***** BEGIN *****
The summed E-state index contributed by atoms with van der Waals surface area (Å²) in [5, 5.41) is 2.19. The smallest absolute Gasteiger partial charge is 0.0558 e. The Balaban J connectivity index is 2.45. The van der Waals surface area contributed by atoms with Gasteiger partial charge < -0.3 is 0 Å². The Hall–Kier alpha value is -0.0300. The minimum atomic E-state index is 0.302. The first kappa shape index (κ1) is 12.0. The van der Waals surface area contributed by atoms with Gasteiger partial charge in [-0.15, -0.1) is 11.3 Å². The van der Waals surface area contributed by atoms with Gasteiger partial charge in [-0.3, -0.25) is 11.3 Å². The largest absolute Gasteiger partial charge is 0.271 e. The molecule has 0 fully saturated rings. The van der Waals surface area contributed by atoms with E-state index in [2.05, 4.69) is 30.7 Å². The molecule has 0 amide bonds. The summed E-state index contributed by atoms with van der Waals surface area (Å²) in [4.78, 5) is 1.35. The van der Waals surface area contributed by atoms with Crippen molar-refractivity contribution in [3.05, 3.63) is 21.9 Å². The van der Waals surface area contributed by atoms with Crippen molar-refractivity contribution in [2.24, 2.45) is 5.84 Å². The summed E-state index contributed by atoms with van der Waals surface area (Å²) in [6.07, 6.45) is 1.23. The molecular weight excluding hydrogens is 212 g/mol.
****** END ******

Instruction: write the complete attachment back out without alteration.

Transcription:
The summed E-state index contributed by atoms with van der Waals surface area (Å²) in [5, 5.41) is 2.19. The smallest absolute Gasteiger partial charge is 0.0558 e. The Balaban J connectivity index is 2.45. The van der Waals surface area contributed by atoms with Gasteiger partial charge < -0.3 is 0 Å². The Hall–Kier alpha value is -0.0300. The minimum atomic E-state index is 0.302. The first kappa shape index (κ1) is 12.0. The van der Waals surface area contributed by atoms with Gasteiger partial charge in [-0.15, -0.1) is 11.3 Å². The van der Waals surface area contributed by atoms with Gasteiger partial charge in [-0.3, -0.25) is 11.3 Å². The largest absolute Gasteiger partial charge is 0.271 e. The molecule has 0 fully saturated rings. The van der Waals surface area contributed by atoms with E-state index in [2.05, 4.69) is 30.7 Å². The molecule has 0 amide bonds. The summed E-state index contributed by atoms with van der Waals surface area (Å²) in [4.78, 5) is 1.35. The van der Waals surface area contributed by atoms with Crippen molar-refractivity contribution in [3.05, 3.63) is 21.9 Å². The van der Waals surface area contributed by atoms with Crippen molar-refractivity contribution in [2.24, 2.45) is 5.84 Å². The summed E-state index contributed by atoms with van der Waals surface area (Å²) in [6.07, 6.45) is 1.23. The molecular weight excluding hydrogens is 212 g/mol.